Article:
With Round 2 of the NHL Playoffs coming to a dramatic close last night, my first contest ended right along with it. This evening, in a random draw from within the bowels of an old bucket, a single name was chosen as the deserving recipient of a much coveted prize pak courtesy Enterprise Rent-a-Car, an official sponsor of the NHL and its teams. Here’s a quick vid of the exciting ceremony.
So congrats to Kevin Francisco. I will grab your mailing address and have the prize pak delivered shortly. For those who are interested, here is the memory he shared (with apologies to Leafs fans, who are likely still stinging from their unbelievable playoff exit this year):
“Obviously its the ’93 Habs playoff run that sticks out in my mind. Not only do you have the Leafs & Habs going deep into the playoffs… you have Gretzky’s no call high stick on Gilmore & his final appearance in the finals. The biggest part of that Hab playoff run was the unbelievable run of OT victories. The Que/Mtl series was one of the best ever with the Habs taking 4 straight after dropping the first two games (2 in OT)… then taking out the hated Sabres in a 4 game sweep where all games finished 4-3 Mtl (3 in OT). 2 more OT victories vs NYI brought them an 11 game win streak before losing game 4. I couldnt believe how awesome this playoff run was going with Roy stealing games all over the place! I was actually looking forward to a Mtl/Tor final (how awesome would that have been?!), but had to settle for watching them beat Gretzky & Co in the finals with another fantastic 3 OT wins. 10 OT wins en route to Cup 24!! Too bad they havent won one since – but that was just such a ridiculous string of OT wins, it has to be one of the best playoff runs in history.”
This was just one of many great playoff stories I was very impressed and appreciative to receive over the last couple of weeks all of which you can find in the comments of my contest blog, should you be so inclined. Thank you again to all who entered.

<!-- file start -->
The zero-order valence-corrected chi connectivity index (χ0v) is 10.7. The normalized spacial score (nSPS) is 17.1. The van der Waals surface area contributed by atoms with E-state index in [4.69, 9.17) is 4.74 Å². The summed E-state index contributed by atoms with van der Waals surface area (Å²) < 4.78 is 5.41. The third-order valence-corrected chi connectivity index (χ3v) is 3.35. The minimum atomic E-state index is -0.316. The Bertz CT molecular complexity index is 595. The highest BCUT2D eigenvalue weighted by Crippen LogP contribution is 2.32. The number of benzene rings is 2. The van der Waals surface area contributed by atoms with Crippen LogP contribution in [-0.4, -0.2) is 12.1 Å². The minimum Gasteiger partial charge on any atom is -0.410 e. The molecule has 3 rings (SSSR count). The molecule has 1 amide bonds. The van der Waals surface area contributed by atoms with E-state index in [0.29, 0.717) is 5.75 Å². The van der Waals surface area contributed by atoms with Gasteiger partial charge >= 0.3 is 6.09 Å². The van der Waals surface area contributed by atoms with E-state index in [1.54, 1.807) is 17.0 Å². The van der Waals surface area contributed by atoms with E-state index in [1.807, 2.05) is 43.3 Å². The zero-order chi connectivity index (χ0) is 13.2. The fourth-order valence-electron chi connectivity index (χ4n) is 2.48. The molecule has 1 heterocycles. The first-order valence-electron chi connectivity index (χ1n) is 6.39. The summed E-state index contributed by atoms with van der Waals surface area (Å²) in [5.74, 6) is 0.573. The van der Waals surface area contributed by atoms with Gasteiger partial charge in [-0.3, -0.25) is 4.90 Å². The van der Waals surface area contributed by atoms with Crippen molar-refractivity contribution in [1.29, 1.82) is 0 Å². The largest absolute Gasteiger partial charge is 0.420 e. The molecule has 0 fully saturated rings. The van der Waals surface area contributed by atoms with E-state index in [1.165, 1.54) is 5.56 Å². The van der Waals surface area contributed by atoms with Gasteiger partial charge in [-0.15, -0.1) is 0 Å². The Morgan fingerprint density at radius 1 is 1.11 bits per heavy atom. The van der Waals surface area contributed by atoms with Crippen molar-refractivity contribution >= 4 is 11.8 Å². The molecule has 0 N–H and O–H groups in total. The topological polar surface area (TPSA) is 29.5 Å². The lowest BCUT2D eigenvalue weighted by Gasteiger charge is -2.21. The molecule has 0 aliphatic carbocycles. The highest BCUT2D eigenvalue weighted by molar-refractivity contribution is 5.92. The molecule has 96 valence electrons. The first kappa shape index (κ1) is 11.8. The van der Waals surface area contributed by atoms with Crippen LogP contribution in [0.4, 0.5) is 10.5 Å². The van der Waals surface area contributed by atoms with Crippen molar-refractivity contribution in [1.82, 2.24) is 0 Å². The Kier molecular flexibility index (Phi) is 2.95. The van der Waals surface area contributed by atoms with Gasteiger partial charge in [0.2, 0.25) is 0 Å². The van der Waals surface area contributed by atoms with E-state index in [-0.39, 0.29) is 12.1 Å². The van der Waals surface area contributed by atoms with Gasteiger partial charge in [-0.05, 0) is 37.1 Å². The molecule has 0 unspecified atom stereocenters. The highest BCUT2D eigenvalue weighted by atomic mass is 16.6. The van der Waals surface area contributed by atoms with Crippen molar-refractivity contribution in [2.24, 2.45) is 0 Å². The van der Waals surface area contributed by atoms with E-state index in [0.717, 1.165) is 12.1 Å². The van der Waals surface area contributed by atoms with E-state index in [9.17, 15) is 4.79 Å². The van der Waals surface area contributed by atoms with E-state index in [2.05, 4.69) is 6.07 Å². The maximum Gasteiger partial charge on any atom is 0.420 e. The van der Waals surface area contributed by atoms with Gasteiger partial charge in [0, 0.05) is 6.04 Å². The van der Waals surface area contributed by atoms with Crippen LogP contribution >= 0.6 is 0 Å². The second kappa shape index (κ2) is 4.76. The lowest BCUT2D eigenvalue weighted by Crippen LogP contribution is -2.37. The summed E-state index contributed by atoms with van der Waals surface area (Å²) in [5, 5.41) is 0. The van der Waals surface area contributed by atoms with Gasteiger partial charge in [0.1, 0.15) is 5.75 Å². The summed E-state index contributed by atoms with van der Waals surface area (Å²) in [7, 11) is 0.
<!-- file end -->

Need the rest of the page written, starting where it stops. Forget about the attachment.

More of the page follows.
Now off we go to the third round series pitting Bruins against Pens and Hawks against defending champion Kings. Both certainly look to have the makings of hard fought, tight scoring classics. I must admit, I’ve been riveted to most every game this playoff season regardless the combatants. Perhaps the shortened regular season has enabled me and many like me to maintain our attention longer, though with 25+ degree temps in the forecast, it may become more and more difficult, but we’ll see. Pretty sure the hockey won’t disappoint.
For me the night started kinda slow. In an odd circumstance, I found myself sitting alone (well almost alone save for good ole man’s best friend) and switching back and forth between two games: the Boston Bruins vs. the Toronto Maple Leafs in the first round of the NHL Eastern Conference playoffs and my hometown Barrie Colts vs. the London Knights in the OHL Finals; and yes, both playing game 7s. One more game 7 was also in progress between the Rangers and Caps, but my ability and willingness to focus across three channels was limited at best. My unfamiliar solitude was due to:
- Hockey Momma fulfilling secretarial duties at our local minor hockey league board meeting, which begs the question..Who holds a meeting during a Game 7?
- the Boy risking his life cheering for the Bruins in a predominantly Maple Leafs-friendly Buffalo Wild Wing. He told me as he left to watch for a text message should the score be headed in a non-Leaf direction and he had no idea how prophetic that statement would be.
- the Devil begrudgingly performing in a school dance recital; a minor commitment she suggested she could “ditch” in favour of watching the pivotal playoff games. You can easily guess who won that school vs. hockey argument, though she made a pretty strong case to her hockey-luvin dad.
So poochie and I enjoyed each other’s company and cheered or booed as the four teams in our two primary games worked their way through their first periods with 1-1 results in each. Game 7s are generally pretty tight contests as neither team is willing to play a wide open game or risk making mistakes; mistakes which could mean vacations at their favourite golf courses.